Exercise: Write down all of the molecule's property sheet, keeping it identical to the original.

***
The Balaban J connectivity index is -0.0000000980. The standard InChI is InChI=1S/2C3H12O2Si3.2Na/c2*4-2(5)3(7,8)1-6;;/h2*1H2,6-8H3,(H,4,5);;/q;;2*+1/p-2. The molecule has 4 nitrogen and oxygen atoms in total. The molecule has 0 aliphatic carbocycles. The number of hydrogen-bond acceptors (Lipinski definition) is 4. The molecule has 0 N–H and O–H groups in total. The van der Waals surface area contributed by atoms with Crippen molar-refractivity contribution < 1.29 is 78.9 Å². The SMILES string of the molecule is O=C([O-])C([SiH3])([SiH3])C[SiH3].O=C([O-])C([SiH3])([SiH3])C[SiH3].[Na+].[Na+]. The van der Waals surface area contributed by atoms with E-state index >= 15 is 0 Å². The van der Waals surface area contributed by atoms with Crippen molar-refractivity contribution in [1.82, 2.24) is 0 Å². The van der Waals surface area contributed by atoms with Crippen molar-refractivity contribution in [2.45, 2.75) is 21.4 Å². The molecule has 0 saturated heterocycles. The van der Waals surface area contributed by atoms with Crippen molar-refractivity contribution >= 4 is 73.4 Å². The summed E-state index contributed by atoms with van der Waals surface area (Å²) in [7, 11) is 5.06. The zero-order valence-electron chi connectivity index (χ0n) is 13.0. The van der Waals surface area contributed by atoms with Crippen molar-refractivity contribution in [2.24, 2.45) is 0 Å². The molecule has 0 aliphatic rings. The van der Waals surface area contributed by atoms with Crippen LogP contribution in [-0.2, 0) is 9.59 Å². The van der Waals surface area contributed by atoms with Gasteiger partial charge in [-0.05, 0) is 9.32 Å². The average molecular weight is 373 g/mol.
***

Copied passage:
The Balaban J connectivity index is -0.0000000980. The standard InChI is InChI=1S/2C3H12O2Si3.2Na/c2*4-2(5)3(7,8)1-6;;/h2*1H2,6-8H3,(H,4,5);;/q;;2*+1/p-2. The molecule has 4 nitrogen and oxygen atoms in total. The molecule has 0 aliphatic carbocycles. The number of hydrogen-bond acceptors (Lipinski definition) is 4. The molecule has 0 N–H and O–H groups in total. The van der Waals surface area contributed by atoms with Crippen molar-refractivity contribution < 1.29 is 78.9 Å². The SMILES string of the molecule is O=C([O-])C([SiH3])([SiH3])C[SiH3].O=C([O-])C([SiH3])([SiH3])C[SiH3].[Na+].[Na+]. The van der Waals surface area contributed by atoms with E-state index >= 15 is 0 Å². The van der Waals surface area contributed by atoms with Crippen molar-refractivity contribution in [1.82, 2.24) is 0 Å². The van der Waals surface area contributed by atoms with Crippen molar-refractivity contribution in [2.45, 2.75) is 21.4 Å². The molecule has 0 saturated heterocycles. The van der Waals surface area contributed by atoms with Crippen molar-refractivity contribution >= 4 is 73.4 Å². The summed E-state index contributed by atoms with van der Waals surface area (Å²) in [7, 11) is 5.06. The zero-order valence-electron chi connectivity index (χ0n) is 13.0. The van der Waals surface area contributed by atoms with Crippen molar-refractivity contribution in [2.24, 2.45) is 0 Å². The molecule has 0 aliphatic rings. The van der Waals surface area contributed by atoms with Crippen LogP contribution in [-0.2, 0) is 9.59 Å². The van der Waals surface area contributed by atoms with Gasteiger partial charge in [-0.05, 0) is 9.32 Å². The average molecular weight is 373 g/mol.